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Wednesday, 3 October 2012

How to reduce trips and falls

Trips and falls account for a large number of injuries in the home, with older people and children more at risk. Find out about the common causes of trips and falls, and how to look out for and avoid hazards.

Common causes of trips and falls

Accidents in the home are often caused by:

  • poorly organised and cluttered walkways 
  • inadequate or unsuitable lighting 
  • moving or handling a load incorrectly
  • rushing around 
  • tiredness
  • physical ability, lack of mobility or lack of balance
  • poor eyesight, inappropriate glasses 
  • medication that can lead to dizziness – older people on four or more different types of medication have an increased risk of falling

Look out for trip hazards

Trip and slip hazards can be a problem in all homes, especially in houses with exposed wooden floors.

Slippery floors

You should look out for:

  • spills and splashes of liquids and solids 
  • wet floors 
  • changing from a wet to a dry surface 
  • dusty floors

Cluttered floors

Removing clutter or obstructions on floors, like loose mats or trailing cables, can help reduce the risk of a fall.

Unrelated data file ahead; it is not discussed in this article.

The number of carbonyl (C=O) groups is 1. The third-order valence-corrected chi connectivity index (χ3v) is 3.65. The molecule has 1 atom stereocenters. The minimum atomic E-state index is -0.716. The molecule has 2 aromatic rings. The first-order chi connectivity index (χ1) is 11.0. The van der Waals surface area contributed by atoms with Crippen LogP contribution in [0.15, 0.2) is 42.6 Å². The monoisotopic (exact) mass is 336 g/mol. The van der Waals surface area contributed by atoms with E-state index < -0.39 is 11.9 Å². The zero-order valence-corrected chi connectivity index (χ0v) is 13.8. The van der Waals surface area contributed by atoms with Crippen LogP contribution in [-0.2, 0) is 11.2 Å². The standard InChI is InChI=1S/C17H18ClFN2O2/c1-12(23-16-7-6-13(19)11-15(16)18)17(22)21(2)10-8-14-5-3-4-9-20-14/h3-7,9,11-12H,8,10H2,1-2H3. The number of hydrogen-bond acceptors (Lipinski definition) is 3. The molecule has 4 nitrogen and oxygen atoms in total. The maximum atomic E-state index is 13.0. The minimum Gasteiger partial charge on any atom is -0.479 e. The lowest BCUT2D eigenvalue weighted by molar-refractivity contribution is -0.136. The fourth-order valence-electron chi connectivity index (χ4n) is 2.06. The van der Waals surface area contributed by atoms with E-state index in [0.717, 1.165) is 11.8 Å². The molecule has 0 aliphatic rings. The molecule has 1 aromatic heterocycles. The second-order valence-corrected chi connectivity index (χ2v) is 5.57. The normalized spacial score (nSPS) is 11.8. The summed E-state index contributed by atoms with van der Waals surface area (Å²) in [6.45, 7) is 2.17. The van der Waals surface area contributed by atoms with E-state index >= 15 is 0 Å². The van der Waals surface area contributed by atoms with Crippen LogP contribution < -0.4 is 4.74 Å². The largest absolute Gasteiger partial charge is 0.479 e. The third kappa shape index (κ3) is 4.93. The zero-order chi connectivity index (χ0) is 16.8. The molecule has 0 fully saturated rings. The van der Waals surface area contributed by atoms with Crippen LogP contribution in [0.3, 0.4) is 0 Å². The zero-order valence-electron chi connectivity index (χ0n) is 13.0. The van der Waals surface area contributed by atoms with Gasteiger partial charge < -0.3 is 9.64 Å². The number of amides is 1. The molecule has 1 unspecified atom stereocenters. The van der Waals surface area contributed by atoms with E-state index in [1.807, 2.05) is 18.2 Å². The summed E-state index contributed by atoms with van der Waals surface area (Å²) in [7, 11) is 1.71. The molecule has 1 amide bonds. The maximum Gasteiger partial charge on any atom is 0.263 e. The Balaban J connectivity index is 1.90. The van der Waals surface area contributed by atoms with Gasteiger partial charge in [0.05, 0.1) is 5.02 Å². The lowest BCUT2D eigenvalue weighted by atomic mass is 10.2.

Uneven floors

Be aware of:

  • changes in surface level or sloping surfaces
  • holes and cracks 
  • unsuitable floor surfaces or coverings – for example loose or worn flooring

Bad weather, which can make surfaces slippery, and unsuitable footwear can also increase the risk of a fall.

Five steps to avoiding hazards

There are five recommended risk assessment steps for keeping slips and trips to a minimum:

  • look around for anything that may cause an accident – see ‘Look out for trip hazards’ on this page 
  • decide who is most at risk 
  • take preventative measures 
  • keep a record of what you have changed  
  • continually check your living space – keep a note of all potential hazards

Keep active to reduce the risk of trips and falls

You can help your general well-being and help to reduce the risk of trips and falls by keeping active and healthy.

A good way to make your muscles stronger and to improve your balance is to take regular exercise. Exercise is important for older people, who are more vulnerable to trip hazards in the home.

You don't have to go to the gym to remain active. Simple tasks like gardening, regular house work and walking can boost energy levels and improve coordination and balance.

Older people - getting help and advice

If you are concerned about any aspect of safety in your home, you can seek expert advice from your local council, who may operate a home safety scheme.

Further specialist help can be obtained from organisations like Age UK, who provide detailed fact sheets and information packs.

Children

Children are prone to trips and falls. You should always do a risk assessment of potential play areas, both at home and when you are out.

The Royal Society for the Prevention of Accidents provides detailed information about how you can help reduce childhood accidents in your home.

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